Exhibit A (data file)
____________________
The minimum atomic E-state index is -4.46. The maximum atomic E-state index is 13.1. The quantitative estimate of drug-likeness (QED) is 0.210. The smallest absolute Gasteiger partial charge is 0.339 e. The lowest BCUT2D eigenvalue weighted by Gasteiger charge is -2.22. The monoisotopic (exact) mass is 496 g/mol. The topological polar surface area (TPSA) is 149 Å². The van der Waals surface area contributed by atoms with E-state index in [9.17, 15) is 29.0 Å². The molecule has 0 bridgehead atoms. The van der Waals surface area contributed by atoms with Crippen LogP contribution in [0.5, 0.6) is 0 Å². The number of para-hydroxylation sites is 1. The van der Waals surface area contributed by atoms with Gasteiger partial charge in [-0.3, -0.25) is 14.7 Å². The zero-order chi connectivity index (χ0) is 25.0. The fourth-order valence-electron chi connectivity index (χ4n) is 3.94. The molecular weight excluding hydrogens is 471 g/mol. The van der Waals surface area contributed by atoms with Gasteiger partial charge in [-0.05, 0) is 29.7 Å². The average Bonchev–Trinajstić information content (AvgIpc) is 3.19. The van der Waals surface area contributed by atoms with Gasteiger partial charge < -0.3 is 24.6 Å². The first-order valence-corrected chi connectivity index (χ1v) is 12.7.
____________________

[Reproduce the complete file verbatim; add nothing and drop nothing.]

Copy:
The minimum atomic E-state index is -4.46. The maximum atomic E-state index is 13.1. The quantitative estimate of drug-likeness (QED) is 0.210. The smallest absolute Gasteiger partial charge is 0.339 e. The lowest BCUT2D eigenvalue weighted by Gasteiger charge is -2.22. The monoisotopic (exact) mass is 496 g/mol. The topological polar surface area (TPSA) is 149 Å². The van der Waals surface area contributed by atoms with E-state index in [9.17, 15) is 29.0 Å². The molecule has 0 bridgehead atoms. The van der Waals surface area contributed by atoms with Crippen LogP contribution in [0.5, 0.6) is 0 Å². The number of para-hydroxylation sites is 1. The van der Waals surface area contributed by atoms with Gasteiger partial charge in [-0.3, -0.25) is 14.7 Å². The zero-order chi connectivity index (χ0) is 25.0. The fourth-order valence-electron chi connectivity index (χ4n) is 3.94. The molecular weight excluding hydrogens is 471 g/mol. The van der Waals surface area contributed by atoms with Gasteiger partial charge in [-0.05, 0) is 29.7 Å². The average Bonchev–Trinajstić information content (AvgIpc) is 3.19. The van der Waals surface area contributed by atoms with Gasteiger partial charge < -0.3 is 24.6 Å². The first-order valence-corrected chi connectivity index (χ1v) is 12.7.